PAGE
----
When we open the pages of a history book, we expect to find the names and stories of great men and women—names that left their mark on the world, names belonging to those figures who, over the course of their lives, changed the course of human history with their discoveries, their inventions, and their actions. We look for names like Abraham Lincoln, or Gottfried Leibniz, or Eli Whitney, or Winston Churchill, or Joan of Arc, or a thousand other names that did a thousand other things that the world decided were important.
No one ever opens a history book expecting to read about Gerard E. Lallier.
Over the course of his life, my grandfather—my pépère—never did anything that the world took note of. He made no discovery, designed no invention, took no action that made the world stop and pay attention. His death went unnoticed by billions of busy people who never knew him. For them, it was a day like any other.
But not for me. Not for my family. For us it was a day of pain and grief and sorrow.
It didn’t come as a surprise. For the last three years of his life, we watched Pépère waste away. A heart attack came and took what was left of his vivacity, and from there it was a continual decline. The doctors said six months, a year in rare cases. He held on for three years. The last time I came home to visit, he was almost a shadow—an emaciated man frustrated with living and scared of dying. But that wasn’t the man I knew.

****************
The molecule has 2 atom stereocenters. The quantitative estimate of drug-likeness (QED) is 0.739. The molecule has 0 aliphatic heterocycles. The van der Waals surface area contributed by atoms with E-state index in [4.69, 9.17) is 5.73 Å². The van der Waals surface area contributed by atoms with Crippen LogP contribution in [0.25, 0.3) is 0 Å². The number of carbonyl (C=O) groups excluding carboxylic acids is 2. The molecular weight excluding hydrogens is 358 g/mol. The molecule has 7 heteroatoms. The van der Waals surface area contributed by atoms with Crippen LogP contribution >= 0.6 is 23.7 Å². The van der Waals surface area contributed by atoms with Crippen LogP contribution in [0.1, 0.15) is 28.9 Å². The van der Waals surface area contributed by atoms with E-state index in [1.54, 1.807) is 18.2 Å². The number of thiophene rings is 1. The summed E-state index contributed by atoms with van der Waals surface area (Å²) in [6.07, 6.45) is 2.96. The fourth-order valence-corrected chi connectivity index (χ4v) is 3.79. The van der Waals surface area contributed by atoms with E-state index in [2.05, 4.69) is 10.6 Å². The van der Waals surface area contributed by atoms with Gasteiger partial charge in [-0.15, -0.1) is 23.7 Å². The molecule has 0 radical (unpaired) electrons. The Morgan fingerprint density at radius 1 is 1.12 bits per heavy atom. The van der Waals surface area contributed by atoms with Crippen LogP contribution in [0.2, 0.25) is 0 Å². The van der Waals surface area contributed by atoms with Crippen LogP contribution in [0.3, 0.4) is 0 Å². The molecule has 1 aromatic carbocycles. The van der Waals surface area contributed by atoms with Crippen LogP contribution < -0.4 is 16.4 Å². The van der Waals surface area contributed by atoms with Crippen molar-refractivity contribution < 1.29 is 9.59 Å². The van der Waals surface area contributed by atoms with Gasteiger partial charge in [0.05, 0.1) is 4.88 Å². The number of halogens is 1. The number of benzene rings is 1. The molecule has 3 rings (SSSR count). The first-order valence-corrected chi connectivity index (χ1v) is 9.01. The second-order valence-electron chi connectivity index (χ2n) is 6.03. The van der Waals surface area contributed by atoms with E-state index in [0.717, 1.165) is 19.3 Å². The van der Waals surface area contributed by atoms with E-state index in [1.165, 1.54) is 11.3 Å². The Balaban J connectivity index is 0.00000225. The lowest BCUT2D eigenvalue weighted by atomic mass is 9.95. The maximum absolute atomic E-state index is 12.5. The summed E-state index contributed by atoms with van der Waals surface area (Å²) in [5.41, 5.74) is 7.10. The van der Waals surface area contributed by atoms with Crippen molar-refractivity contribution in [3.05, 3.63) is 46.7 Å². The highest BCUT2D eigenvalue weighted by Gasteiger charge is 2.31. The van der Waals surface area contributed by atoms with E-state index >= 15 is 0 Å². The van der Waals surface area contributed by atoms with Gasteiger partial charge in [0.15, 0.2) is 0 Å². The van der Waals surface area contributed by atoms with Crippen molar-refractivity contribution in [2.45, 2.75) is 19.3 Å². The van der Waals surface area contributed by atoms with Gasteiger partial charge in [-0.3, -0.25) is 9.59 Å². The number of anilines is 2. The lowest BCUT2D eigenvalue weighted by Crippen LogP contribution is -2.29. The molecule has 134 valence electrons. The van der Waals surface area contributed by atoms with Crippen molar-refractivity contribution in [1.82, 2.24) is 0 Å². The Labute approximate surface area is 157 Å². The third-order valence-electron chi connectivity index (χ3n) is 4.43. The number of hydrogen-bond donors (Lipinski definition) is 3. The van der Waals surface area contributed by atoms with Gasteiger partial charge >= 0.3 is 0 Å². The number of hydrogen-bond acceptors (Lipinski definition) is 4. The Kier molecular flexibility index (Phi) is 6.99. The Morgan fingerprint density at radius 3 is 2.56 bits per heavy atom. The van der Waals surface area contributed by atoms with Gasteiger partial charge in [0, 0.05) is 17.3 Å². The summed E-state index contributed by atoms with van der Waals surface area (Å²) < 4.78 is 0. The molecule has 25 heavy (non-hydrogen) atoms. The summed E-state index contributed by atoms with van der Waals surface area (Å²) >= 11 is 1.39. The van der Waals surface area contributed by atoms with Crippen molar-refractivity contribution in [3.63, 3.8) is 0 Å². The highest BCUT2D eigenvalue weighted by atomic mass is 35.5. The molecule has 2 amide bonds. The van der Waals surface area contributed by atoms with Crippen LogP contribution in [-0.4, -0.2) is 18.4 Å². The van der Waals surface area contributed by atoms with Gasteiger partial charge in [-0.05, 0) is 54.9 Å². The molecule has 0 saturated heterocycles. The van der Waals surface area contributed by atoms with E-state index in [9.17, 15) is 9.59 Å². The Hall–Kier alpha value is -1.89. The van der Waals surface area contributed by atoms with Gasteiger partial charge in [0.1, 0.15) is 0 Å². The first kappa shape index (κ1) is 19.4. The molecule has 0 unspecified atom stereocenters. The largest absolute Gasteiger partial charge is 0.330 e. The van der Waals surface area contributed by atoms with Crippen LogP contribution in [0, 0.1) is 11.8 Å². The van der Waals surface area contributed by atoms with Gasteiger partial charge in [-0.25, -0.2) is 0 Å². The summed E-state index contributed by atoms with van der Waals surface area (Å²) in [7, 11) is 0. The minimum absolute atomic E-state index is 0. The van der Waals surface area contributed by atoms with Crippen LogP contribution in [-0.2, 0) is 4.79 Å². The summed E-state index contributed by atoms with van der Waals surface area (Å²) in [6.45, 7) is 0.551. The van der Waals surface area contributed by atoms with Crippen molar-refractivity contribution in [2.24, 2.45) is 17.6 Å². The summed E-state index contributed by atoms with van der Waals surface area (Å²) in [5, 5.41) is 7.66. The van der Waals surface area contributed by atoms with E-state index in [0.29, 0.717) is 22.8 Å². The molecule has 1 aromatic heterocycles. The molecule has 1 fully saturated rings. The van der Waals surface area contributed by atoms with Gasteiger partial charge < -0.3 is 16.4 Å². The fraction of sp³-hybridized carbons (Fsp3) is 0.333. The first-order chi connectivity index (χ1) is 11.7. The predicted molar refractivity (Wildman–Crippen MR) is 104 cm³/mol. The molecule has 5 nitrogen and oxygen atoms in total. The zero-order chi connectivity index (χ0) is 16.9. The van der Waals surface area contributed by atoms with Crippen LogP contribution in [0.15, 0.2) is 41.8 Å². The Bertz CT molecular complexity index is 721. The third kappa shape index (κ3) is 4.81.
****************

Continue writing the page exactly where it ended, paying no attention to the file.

The man I knew served in the Third Infantry Division during World War II—one of the few divisions to fight the Axis powers on every European front. He was there on the day of Dachau’s liberation, one of Germany’s most infamous concentration camps. The man I knew took two barnfuls of enemy soldiers captive without firing a single gunshot. His interest in farms led him to explore one toward the war’s conclusion—and when a local woman pointed worriedly at her barn, he opened the doors to find a group of German soldiers, armed but tired of fighting. They gave up peacefully, and (after a quick stop to discover a similarly enemy-filled barn) followed my pépère back to camp. And the man I knew came home from the terrors of the Second World War, met a beautiful young woman, fell in love, and started a family.
But those are just stories I’ve heard. I wasn’t there for any of them. I didn’t come along until the family he started became an even bigger one and he became a grandfather who loved his two grandchildren very much. Then come the stories I remember.